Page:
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Parliamentary Reform 1785 1928.

Author: Sean Lang
Publisher: Florence : Taylor and Francis, 2005. ©2005
Series: Questions and analysis in history.
Edition/Format:   eBook : Document : EnglishView all editions and formats
Summary:
Parliamentary Reform 1785-1928 surveys the dynamically changing role of the British Parliament from the pre-reformed Parliament through: the 1832 Great Reform Act Chartism the campaign for working class suffrage Catholic emancipation the long struggle for the granting of female suffrage. Beginning with a wide survey of the origins and nature of Parliament, the author offers a detailed context for the campaigns for  Read more...
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Genre/Form: Electronic books
History
Additional Physical Format: Print version:
Lang, Sean.
Parliamentary Reform 1785 1928.
Florence : Taylor and Francis, ©2005
Material Type: Document, Internet resource
Document Type: Internet Resource, Computer File
All Authors / Contributors: Sean Lang
ISBN: 9780203980941 0203980948
OCLC Number: 1048580268
Description: 1 online resource (191 pages).
Contents: HALF-TITLE --
TITLE --
COPYRIGHT --
CONTENTS --
SERIES PREFACE --
ACKNOWLEDGEMENTS --
INTRODUCTION --
1 THE UNREFORMED PARLIAMENT --
SOURCES --
1. THE UNREFORMED ELECTORAL SYSTEM --
Source A: approximate size of the electorate in England and Wales (1831). --
Source B: contested elections in England. --
Source C: parliamentary seats (1801). --
Source D: from a legal brief drawn up in 1762. --
Source E: Sir Robert Inglis MP in the House of Commons (1 March 1831). --
Worked answer: Question 2 --
SOURCES --
2. ARGUMENTS FOR AND AGAINST REFORM, 1785-1793 --
Source F: Pitt introducing his Parliamentary Reform Bill (18 April 1785). --
Source G: from the debate on Mr Flood's parliamentary reform motion (4 March 1790). --
Source H: Pitt replying to Charles Grey's reform motion (30 April 1792). --
Source I: Charles Grey MP introducing a parliamentary reform petition from the Society of Friends of the People (2 May 1793). --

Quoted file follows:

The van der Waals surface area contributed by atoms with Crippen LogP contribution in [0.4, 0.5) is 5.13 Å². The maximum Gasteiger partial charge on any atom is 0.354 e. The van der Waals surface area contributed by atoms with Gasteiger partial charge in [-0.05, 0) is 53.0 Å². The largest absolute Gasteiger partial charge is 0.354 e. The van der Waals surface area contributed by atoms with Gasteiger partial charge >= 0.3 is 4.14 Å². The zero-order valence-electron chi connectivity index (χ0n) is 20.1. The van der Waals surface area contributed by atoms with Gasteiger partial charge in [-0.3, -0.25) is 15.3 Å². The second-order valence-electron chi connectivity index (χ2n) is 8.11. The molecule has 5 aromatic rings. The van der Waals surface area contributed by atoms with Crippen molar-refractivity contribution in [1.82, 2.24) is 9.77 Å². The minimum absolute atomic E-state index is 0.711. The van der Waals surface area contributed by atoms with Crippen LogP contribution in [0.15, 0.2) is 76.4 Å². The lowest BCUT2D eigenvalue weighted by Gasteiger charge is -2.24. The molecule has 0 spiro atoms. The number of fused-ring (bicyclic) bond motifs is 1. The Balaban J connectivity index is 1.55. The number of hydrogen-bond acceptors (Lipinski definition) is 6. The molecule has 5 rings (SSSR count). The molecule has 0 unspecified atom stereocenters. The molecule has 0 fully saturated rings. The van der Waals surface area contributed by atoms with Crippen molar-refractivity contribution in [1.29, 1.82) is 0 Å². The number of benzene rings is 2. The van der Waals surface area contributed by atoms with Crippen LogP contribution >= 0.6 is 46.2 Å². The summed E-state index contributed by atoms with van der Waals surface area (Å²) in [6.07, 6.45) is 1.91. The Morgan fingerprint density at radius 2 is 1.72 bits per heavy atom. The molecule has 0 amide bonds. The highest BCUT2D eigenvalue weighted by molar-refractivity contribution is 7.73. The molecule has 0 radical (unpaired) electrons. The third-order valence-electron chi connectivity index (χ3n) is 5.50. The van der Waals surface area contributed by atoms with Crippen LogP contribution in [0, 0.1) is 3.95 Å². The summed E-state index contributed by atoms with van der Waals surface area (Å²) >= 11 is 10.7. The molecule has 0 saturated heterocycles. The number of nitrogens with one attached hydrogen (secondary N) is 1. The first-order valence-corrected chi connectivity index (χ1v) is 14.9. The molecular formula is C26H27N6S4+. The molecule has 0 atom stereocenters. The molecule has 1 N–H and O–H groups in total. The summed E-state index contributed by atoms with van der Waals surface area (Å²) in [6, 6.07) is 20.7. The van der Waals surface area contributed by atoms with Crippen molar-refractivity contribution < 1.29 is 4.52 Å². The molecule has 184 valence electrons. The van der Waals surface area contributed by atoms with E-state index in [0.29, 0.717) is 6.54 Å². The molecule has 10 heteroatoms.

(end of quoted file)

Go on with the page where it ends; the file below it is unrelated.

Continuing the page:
Note on language --
Worked answer: Question 2 --
2 THE GREAT REFORM ACT --
SOURCES --
1. THE REFORM CRISIS, 1831-2 --
Source A: Thomas Babington Macaulay MP, speaking in the debate on the first Reform Bill (2 March 1831). --
Source B: Doherty's Voice of the People, a radical newspaper (1 January 1831). --
Source C: the Edinburgh Review, a Whig journal (June 1831). --
Source D: the Quarterly Review, a Tory journal (February 1831). --
Worked answer: Question 2 --
SOURCES --
2. THE IMPACT OF THE GREAT REFORM ACT --
Source E: Charles Greville's diary. --
15 March 1831 --
Source F: Lord Eldon, speaking against the second reading of the Reform Bill in the House of Lords (7 October 1831). --
Source G: Hansard's Parliamentary History (4 June 1832). --
Source H: the Westminster Review, a Tory journal (1833). --
Source I: Charles Greville's diary. --
December 4, 1835 --
Worked answer: Question 4 --
3 CHARTISM: THE DEMAND FOR UNIVERSAL SUFFRAGE. Source G: Disraeli introducing the Reform Bill (18 March 1867). --
Source H: Disraeli speaking against Gladstone's amendments to the Reform Bill (12 April 1867). --
Source I: The Leader of the Opposition supports Hodgkinson's Amendment. --
Source J: --
Source K: --
Source L: Disraeli --
Source M: Disraeli, speaking on Monday 20 May 1867. --
Worked answer: Question 3 --
5 THE PROFESSIONALISATION OF POLITICS, 1867-1900 --
SOURCES --
1. TORY DEMOCRACY AND GLADSTONIAN LIBERALISM --
Source A: John K. Walton, Disraeli (1990). --
Source B: Robert Blake, Disraeli (1966). --
Source C: Paul Smith, Disraeli (1996). --
Source D: Stanley Weintraub, Disraeli (1993). --
Source E: T.A. Jenkins, Disraeli and Victorian Conservatism (1996) --
Worked answer: Question 3 --
Source F: E.J. Feuchtwanger, Gladstone (1975). --
Source G: H.C.G. Matthew, Gladstone, 1809-1874 (1988). --
Source H: Roy Jenkins, Gladstone (1995). --
Source I: Jonathon Parry, The Rise and Fall of Liberal Government in Victorian Britain (1995). --
Worked answer: Question 8 --
SOURCES --
2. POLITICAL PARTIES AFTER 1867 --